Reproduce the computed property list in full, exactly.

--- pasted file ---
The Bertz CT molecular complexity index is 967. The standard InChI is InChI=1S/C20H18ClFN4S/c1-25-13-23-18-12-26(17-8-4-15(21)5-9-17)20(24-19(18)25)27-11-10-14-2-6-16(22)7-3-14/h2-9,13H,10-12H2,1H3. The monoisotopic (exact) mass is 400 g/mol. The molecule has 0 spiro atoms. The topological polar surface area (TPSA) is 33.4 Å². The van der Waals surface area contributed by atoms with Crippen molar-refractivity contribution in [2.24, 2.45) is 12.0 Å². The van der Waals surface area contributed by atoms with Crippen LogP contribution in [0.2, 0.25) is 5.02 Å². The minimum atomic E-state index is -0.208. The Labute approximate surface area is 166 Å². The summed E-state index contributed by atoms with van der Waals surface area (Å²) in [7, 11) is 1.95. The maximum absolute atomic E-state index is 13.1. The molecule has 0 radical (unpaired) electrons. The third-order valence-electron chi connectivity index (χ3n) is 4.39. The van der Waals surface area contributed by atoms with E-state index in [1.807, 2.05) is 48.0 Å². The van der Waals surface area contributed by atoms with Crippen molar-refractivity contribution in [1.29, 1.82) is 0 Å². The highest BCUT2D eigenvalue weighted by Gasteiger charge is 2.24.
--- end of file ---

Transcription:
The Bertz CT molecular complexity index is 967. The standard InChI is InChI=1S/C20H18ClFN4S/c1-25-13-23-18-12-26(17-8-4-15(21)5-9-17)20(24-19(18)25)27-11-10-14-2-6-16(22)7-3-14/h2-9,13H,10-12H2,1H3. The monoisotopic (exact) mass is 400 g/mol. The molecule has 0 spiro atoms. The topological polar surface area (TPSA) is 33.4 Å². The van der Waals surface area contributed by atoms with Crippen molar-refractivity contribution in [2.24, 2.45) is 12.0 Å². The van der Waals surface area contributed by atoms with Crippen LogP contribution in [0.2, 0.25) is 5.02 Å². The minimum atomic E-state index is -0.208. The Labute approximate surface area is 166 Å². The summed E-state index contributed by atoms with van der Waals surface area (Å²) in [7, 11) is 1.95. The maximum absolute atomic E-state index is 13.1. The molecule has 0 radical (unpaired) electrons. The third-order valence-electron chi connectivity index (χ3n) is 4.39. The van der Waals surface area contributed by atoms with E-state index in [1.807, 2.05) is 48.0 Å². The van der Waals surface area contributed by atoms with Crippen molar-refractivity contribution in [1.29, 1.82) is 0 Å². The highest BCUT2D eigenvalue weighted by Gasteiger charge is 2.24.